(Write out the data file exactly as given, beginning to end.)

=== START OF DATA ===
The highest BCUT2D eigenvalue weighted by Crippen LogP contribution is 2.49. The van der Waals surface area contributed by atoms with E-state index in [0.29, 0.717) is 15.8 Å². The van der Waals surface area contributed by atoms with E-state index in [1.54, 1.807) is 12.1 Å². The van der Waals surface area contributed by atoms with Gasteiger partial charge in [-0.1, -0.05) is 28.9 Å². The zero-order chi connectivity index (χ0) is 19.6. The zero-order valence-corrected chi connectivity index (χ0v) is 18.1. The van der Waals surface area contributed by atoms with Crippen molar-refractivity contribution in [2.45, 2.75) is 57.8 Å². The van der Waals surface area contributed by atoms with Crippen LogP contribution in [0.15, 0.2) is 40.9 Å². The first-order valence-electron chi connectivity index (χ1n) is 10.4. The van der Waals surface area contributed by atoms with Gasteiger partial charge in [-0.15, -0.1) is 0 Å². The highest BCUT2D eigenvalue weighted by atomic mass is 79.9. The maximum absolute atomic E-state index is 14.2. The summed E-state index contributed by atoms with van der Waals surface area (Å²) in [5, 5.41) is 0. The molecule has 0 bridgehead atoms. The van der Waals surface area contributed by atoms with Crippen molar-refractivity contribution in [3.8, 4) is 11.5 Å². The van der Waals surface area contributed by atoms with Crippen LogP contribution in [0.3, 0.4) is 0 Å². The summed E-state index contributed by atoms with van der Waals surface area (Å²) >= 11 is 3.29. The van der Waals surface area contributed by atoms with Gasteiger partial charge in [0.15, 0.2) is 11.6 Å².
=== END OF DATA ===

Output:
The highest BCUT2D eigenvalue weighted by Crippen LogP contribution is 2.49. The van der Waals surface area contributed by atoms with E-state index in [0.29, 0.717) is 15.8 Å². The van der Waals surface area contributed by atoms with E-state index in [1.54, 1.807) is 12.1 Å². The van der Waals surface area contributed by atoms with Gasteiger partial charge in [-0.1, -0.05) is 28.9 Å². The zero-order chi connectivity index (χ0) is 19.6. The zero-order valence-corrected chi connectivity index (χ0v) is 18.1. The van der Waals surface area contributed by atoms with Crippen molar-refractivity contribution in [2.45, 2.75) is 57.8 Å². The van der Waals surface area contributed by atoms with Crippen LogP contribution in [0.15, 0.2) is 40.9 Å². The first-order valence-electron chi connectivity index (χ1n) is 10.4. The van der Waals surface area contributed by atoms with Gasteiger partial charge in [-0.15, -0.1) is 0 Å². The highest BCUT2D eigenvalue weighted by atomic mass is 79.9. The maximum absolute atomic E-state index is 14.2. The summed E-state index contributed by atoms with van der Waals surface area (Å²) in [5, 5.41) is 0. The molecule has 0 bridgehead atoms. The van der Waals surface area contributed by atoms with Crippen molar-refractivity contribution in [3.8, 4) is 11.5 Å². The van der Waals surface area contributed by atoms with Crippen LogP contribution in [0.3, 0.4) is 0 Å². The summed E-state index contributed by atoms with van der Waals surface area (Å²) >= 11 is 3.29. The van der Waals surface area contributed by atoms with Gasteiger partial charge in [0.15, 0.2) is 11.6 Å².